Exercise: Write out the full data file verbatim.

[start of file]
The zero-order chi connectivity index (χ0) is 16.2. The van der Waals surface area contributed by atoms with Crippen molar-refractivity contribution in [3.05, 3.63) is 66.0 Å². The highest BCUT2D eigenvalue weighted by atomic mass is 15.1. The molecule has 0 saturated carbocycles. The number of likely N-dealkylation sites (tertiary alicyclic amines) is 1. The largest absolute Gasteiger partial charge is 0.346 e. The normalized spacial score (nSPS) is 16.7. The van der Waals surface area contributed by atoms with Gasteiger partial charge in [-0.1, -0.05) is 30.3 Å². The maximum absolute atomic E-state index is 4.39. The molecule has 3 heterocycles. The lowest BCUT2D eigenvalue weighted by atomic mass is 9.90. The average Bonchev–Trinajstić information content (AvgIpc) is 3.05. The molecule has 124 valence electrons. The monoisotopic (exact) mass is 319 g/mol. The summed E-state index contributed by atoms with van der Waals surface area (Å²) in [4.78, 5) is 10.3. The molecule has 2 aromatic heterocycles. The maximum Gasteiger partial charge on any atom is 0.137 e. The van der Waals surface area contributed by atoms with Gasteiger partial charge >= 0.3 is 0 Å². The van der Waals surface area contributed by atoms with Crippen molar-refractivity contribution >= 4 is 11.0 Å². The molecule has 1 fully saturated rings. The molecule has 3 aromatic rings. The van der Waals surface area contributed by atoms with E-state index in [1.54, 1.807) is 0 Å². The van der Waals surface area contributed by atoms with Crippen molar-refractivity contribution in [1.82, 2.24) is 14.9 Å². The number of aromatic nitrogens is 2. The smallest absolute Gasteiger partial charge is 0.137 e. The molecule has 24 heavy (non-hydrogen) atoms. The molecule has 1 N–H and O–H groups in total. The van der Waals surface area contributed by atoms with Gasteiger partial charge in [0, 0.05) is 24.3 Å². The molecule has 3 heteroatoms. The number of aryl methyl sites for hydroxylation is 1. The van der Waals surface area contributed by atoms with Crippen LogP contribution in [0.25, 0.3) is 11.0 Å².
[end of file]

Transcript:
The zero-order chi connectivity index (χ0) is 16.2. The van der Waals surface area contributed by atoms with Crippen molar-refractivity contribution in [3.05, 3.63) is 66.0 Å². The highest BCUT2D eigenvalue weighted by atomic mass is 15.1. The molecule has 0 saturated carbocycles. The number of likely N-dealkylation sites (tertiary alicyclic amines) is 1. The largest absolute Gasteiger partial charge is 0.346 e. The normalized spacial score (nSPS) is 16.7. The van der Waals surface area contributed by atoms with Gasteiger partial charge in [-0.1, -0.05) is 30.3 Å². The maximum absolute atomic E-state index is 4.39. The molecule has 3 heterocycles. The lowest BCUT2D eigenvalue weighted by atomic mass is 9.90. The average Bonchev–Trinajstić information content (AvgIpc) is 3.05. The molecule has 124 valence electrons. The monoisotopic (exact) mass is 319 g/mol. The summed E-state index contributed by atoms with van der Waals surface area (Å²) in [4.78, 5) is 10.3. The molecule has 2 aromatic heterocycles. The maximum Gasteiger partial charge on any atom is 0.137 e. The van der Waals surface area contributed by atoms with Gasteiger partial charge >= 0.3 is 0 Å². The van der Waals surface area contributed by atoms with Crippen molar-refractivity contribution >= 4 is 11.0 Å². The molecule has 1 fully saturated rings. The molecule has 3 aromatic rings. The van der Waals surface area contributed by atoms with E-state index in [1.54, 1.807) is 0 Å². The van der Waals surface area contributed by atoms with Crippen molar-refractivity contribution in [1.82, 2.24) is 14.9 Å². The number of aromatic nitrogens is 2. The smallest absolute Gasteiger partial charge is 0.137 e. The molecule has 24 heavy (non-hydrogen) atoms. The molecule has 1 N–H and O–H groups in total. The van der Waals surface area contributed by atoms with Gasteiger partial charge in [0, 0.05) is 24.3 Å². The molecule has 3 heteroatoms. The number of aryl methyl sites for hydroxylation is 1. The van der Waals surface area contributed by atoms with Crippen LogP contribution in [0.25, 0.3) is 11.0 Å².